Skin cancer is the single most common kind of cancer in the U.S. — half of all Americans who live to be 65 will have at least one occurrence of skin cancer in their lifetimes. There's a pretty easy way to protect your skin, and that's putting on sunscreen every day.
But it turns out there are some pretty long-standing myths about sunscreen that could be affecting the health of your skin. SheKnows spoke to Dr. William Wooden, director of operative services at Indiana University Health, about some of the things you may have heard about sunscreen and skin health, and he set the record straight. When it comes to protecting your skin, you can never be too careful, so here are the top seven myths that Wooden warned us to look out for.
"All skin types are vulnerable to skin cancer," Wooden said. "Darker skin is less susceptible to skin cancer due to greater amounts of melanin, but it is still important to wear sunscreen and be aware of new or unusual spots on the skin. Ultraviolet radiation from the sun causes damage to our DNA, and that’s what leads to cancer."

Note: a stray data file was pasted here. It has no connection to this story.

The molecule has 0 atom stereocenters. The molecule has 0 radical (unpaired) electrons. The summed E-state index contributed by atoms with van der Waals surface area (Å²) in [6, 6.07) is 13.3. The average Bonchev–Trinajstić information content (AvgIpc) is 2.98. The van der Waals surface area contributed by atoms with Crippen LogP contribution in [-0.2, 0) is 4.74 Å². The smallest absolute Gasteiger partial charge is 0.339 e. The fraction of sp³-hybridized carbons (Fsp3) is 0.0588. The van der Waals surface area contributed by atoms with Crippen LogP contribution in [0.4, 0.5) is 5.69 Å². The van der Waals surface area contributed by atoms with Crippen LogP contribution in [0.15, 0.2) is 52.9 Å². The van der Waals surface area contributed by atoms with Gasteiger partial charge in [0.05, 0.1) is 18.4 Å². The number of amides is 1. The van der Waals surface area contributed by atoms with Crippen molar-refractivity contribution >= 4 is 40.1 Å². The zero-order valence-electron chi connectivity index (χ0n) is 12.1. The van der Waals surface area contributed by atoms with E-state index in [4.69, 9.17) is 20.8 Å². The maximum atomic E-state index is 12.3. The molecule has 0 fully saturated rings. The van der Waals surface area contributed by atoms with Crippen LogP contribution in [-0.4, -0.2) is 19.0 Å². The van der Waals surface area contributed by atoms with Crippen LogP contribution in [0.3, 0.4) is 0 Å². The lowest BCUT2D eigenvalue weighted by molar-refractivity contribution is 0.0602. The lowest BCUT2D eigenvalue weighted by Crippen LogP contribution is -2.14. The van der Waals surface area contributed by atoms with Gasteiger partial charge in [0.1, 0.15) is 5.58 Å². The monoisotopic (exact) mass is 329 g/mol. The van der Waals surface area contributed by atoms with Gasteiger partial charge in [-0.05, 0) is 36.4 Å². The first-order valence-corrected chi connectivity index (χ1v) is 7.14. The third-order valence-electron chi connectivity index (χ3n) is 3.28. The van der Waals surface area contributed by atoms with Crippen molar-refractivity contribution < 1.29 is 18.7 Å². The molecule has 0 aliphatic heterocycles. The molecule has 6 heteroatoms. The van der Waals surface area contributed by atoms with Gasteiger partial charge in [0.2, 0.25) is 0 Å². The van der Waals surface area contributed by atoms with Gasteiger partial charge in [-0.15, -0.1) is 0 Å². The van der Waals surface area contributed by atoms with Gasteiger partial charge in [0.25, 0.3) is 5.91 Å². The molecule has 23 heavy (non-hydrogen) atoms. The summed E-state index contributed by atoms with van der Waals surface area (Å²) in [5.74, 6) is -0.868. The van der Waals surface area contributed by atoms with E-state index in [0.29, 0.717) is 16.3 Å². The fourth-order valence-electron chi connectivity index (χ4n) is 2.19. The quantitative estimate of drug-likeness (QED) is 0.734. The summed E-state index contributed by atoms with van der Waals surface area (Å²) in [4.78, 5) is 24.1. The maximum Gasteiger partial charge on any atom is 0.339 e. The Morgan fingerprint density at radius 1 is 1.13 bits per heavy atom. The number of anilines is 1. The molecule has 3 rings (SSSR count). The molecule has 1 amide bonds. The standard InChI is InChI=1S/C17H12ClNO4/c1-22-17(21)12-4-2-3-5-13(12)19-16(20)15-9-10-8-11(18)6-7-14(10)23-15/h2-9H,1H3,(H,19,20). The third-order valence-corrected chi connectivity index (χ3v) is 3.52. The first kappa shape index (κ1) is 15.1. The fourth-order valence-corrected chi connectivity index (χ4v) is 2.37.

According to Wooden, "All you really need is a 15 to 30 SPF. The sunscreens with higher SPFs will work, but are not totally necessary for most people. The key is to find a high-quality sunscreen that works for you and reapply, reapply, reapply."
"Wide-brim hats (no baseball caps!), umbrellas, pop-up tents and protective clothing are all great ways to protect your skin in addition to sunscreen," Wooden explained. "Sun-protective clothing can be lightweight, fun and stylish."
"There are two types of sunscreen: chemical, which changes UV rays into heat, and physical, which deflects UV rays," Wooden said. "Both are effective, so you want to find one that works for you. If you are prone to breakouts, try a physical sunscreen by looking for titanium dioxide on the label."
According to Wooden, "You want to avoid any and all burns. Tanning in a tanning bed to achieve a base tan before your vacation, or at any time, is a bad idea. Use of tanning beds can increase risk of melanoma by up to 75 percent."
"Sunscreen should be worn by people of all ages and skin types, any and all times you are in the sun," Wooden said. "The more we protect our skin, the less we will age and the less likely we will be to develop skin cancer."
"Sun damage can absolutely happen outside of the 10 a.m. to 2 p.m. window," Wooden explained. "In the early mornings and late afternoons, on sunny or cloudy days, UV rays cause damage. That damage of skin cells can lead not only to cancer, but to premature aging with wrinkles, sagging skin and age spots."
This post was sponsored by Olay.
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